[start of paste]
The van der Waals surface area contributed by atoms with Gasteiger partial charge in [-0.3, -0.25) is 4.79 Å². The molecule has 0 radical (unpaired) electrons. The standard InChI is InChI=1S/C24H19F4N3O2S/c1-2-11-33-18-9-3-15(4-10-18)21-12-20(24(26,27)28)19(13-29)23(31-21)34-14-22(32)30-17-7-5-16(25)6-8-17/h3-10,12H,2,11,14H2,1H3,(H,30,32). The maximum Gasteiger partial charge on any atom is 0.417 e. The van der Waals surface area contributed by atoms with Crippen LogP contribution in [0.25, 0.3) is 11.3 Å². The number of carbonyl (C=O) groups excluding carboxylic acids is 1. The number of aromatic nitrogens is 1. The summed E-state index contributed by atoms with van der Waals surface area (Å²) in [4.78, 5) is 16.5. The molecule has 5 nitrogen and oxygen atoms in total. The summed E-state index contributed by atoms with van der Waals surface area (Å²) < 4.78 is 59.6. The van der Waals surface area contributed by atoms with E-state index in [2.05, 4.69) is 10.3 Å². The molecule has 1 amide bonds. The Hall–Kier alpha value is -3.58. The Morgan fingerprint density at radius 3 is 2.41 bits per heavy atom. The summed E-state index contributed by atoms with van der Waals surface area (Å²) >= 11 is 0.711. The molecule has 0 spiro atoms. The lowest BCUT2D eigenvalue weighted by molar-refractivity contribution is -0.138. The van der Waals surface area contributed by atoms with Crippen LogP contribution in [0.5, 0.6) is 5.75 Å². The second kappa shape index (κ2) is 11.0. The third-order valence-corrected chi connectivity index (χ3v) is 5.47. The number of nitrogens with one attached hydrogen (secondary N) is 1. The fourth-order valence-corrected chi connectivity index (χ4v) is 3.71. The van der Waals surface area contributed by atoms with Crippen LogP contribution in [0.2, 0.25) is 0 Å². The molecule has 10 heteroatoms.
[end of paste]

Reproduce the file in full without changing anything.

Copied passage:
The van der Waals surface area contributed by atoms with Gasteiger partial charge in [-0.3, -0.25) is 4.79 Å². The molecule has 0 radical (unpaired) electrons. The standard InChI is InChI=1S/C24H19F4N3O2S/c1-2-11-33-18-9-3-15(4-10-18)21-12-20(24(26,27)28)19(13-29)23(31-21)34-14-22(32)30-17-7-5-16(25)6-8-17/h3-10,12H,2,11,14H2,1H3,(H,30,32). The maximum Gasteiger partial charge on any atom is 0.417 e. The van der Waals surface area contributed by atoms with Crippen LogP contribution in [0.25, 0.3) is 11.3 Å². The number of carbonyl (C=O) groups excluding carboxylic acids is 1. The number of aromatic nitrogens is 1. The summed E-state index contributed by atoms with van der Waals surface area (Å²) in [4.78, 5) is 16.5. The molecule has 5 nitrogen and oxygen atoms in total. The summed E-state index contributed by atoms with van der Waals surface area (Å²) < 4.78 is 59.6. The van der Waals surface area contributed by atoms with E-state index in [2.05, 4.69) is 10.3 Å². The molecule has 1 amide bonds. The Hall–Kier alpha value is -3.58. The Morgan fingerprint density at radius 3 is 2.41 bits per heavy atom. The summed E-state index contributed by atoms with van der Waals surface area (Å²) >= 11 is 0.711. The molecule has 0 spiro atoms. The lowest BCUT2D eigenvalue weighted by molar-refractivity contribution is -0.138. The van der Waals surface area contributed by atoms with Crippen LogP contribution in [0.5, 0.6) is 5.75 Å². The second kappa shape index (κ2) is 11.0. The third-order valence-corrected chi connectivity index (χ3v) is 5.47. The number of nitrogens with one attached hydrogen (secondary N) is 1. The fourth-order valence-corrected chi connectivity index (χ4v) is 3.71. The van der Waals surface area contributed by atoms with Crippen LogP contribution in [0.2, 0.25) is 0 Å². The molecule has 10 heteroatoms.